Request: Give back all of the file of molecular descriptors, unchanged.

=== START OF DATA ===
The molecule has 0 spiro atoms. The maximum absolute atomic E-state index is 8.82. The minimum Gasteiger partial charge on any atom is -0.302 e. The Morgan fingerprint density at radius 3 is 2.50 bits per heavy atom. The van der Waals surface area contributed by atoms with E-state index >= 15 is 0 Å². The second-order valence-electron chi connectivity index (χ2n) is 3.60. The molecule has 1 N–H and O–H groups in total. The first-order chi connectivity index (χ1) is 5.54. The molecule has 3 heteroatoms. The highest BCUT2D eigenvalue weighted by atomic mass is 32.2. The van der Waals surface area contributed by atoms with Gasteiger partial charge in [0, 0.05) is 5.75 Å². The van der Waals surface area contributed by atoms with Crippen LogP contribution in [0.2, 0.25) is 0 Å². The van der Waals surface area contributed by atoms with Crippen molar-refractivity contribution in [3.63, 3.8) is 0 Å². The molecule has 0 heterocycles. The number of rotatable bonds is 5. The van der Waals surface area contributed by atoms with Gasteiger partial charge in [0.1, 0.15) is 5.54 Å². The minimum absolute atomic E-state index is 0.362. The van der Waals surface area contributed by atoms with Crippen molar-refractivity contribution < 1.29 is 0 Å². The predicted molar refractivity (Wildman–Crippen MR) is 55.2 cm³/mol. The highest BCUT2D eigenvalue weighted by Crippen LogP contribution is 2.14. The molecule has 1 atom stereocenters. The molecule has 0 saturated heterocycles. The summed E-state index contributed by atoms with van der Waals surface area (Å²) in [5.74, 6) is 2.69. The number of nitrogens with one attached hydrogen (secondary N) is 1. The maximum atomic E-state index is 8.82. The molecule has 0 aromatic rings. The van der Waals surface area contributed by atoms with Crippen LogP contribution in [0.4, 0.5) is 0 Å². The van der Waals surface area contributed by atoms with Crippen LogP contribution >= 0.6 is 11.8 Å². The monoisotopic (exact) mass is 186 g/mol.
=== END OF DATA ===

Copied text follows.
The molecule has 0 spiro atoms. The maximum absolute atomic E-state index is 8.82. The minimum Gasteiger partial charge on any atom is -0.302 e. The Morgan fingerprint density at radius 3 is 2.50 bits per heavy atom. The van der Waals surface area contributed by atoms with E-state index >= 15 is 0 Å². The second-order valence-electron chi connectivity index (χ2n) is 3.60. The molecule has 1 N–H and O–H groups in total. The first-order chi connectivity index (χ1) is 5.54. The molecule has 3 heteroatoms. The highest BCUT2D eigenvalue weighted by atomic mass is 32.2. The van der Waals surface area contributed by atoms with Gasteiger partial charge in [0, 0.05) is 5.75 Å². The van der Waals surface area contributed by atoms with Crippen LogP contribution in [0.2, 0.25) is 0 Å². The van der Waals surface area contributed by atoms with Crippen molar-refractivity contribution in [3.63, 3.8) is 0 Å². The molecule has 0 heterocycles. The number of rotatable bonds is 5. The van der Waals surface area contributed by atoms with Gasteiger partial charge in [0.1, 0.15) is 5.54 Å². The minimum absolute atomic E-state index is 0.362. The van der Waals surface area contributed by atoms with Crippen molar-refractivity contribution < 1.29 is 0 Å². The predicted molar refractivity (Wildman–Crippen MR) is 55.2 cm³/mol. The highest BCUT2D eigenvalue weighted by Crippen LogP contribution is 2.14. The molecule has 1 atom stereocenters. The molecule has 0 saturated heterocycles. The summed E-state index contributed by atoms with van der Waals surface area (Å²) in [5.74, 6) is 2.69. The number of nitrogens with one attached hydrogen (secondary N) is 1. The maximum atomic E-state index is 8.82. The molecule has 0 aromatic rings. The van der Waals surface area contributed by atoms with Crippen LogP contribution in [0.4, 0.5) is 0 Å². The van der Waals surface area contributed by atoms with Crippen LogP contribution >= 0.6 is 11.8 Å². The monoisotopic (exact) mass is 186 g/mol.